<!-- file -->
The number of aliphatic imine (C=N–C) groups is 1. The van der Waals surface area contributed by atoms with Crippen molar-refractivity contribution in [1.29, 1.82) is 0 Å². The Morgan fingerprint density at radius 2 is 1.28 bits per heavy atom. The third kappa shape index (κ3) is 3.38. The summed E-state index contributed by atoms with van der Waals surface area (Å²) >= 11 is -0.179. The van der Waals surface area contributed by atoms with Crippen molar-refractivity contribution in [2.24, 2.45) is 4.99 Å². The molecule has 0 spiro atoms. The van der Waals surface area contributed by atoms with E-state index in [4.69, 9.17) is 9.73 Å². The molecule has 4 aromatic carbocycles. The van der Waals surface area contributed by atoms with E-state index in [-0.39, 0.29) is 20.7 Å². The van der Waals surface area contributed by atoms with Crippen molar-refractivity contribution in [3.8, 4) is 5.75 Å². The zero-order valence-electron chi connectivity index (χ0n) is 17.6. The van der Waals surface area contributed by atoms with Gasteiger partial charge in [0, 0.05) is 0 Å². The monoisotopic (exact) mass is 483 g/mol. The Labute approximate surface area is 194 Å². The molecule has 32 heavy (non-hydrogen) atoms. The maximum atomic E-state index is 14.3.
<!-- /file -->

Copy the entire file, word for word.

The number of aliphatic imine (C=N–C) groups is 1. The van der Waals surface area contributed by atoms with Crippen molar-refractivity contribution in [1.29, 1.82) is 0 Å². The Morgan fingerprint density at radius 2 is 1.28 bits per heavy atom. The third kappa shape index (κ3) is 3.38. The summed E-state index contributed by atoms with van der Waals surface area (Å²) >= 11 is -0.179. The van der Waals surface area contributed by atoms with Crippen molar-refractivity contribution in [2.24, 2.45) is 4.99 Å². The molecule has 0 spiro atoms. The van der Waals surface area contributed by atoms with E-state index in [4.69, 9.17) is 9.73 Å². The molecule has 4 aromatic carbocycles. The van der Waals surface area contributed by atoms with E-state index in [-0.39, 0.29) is 20.7 Å². The van der Waals surface area contributed by atoms with Crippen molar-refractivity contribution in [3.8, 4) is 5.75 Å². The zero-order valence-electron chi connectivity index (χ0n) is 17.6. The van der Waals surface area contributed by atoms with Gasteiger partial charge in [0, 0.05) is 0 Å². The monoisotopic (exact) mass is 483 g/mol. The Labute approximate surface area is 194 Å². The molecule has 32 heavy (non-hydrogen) atoms. The maximum atomic E-state index is 14.3.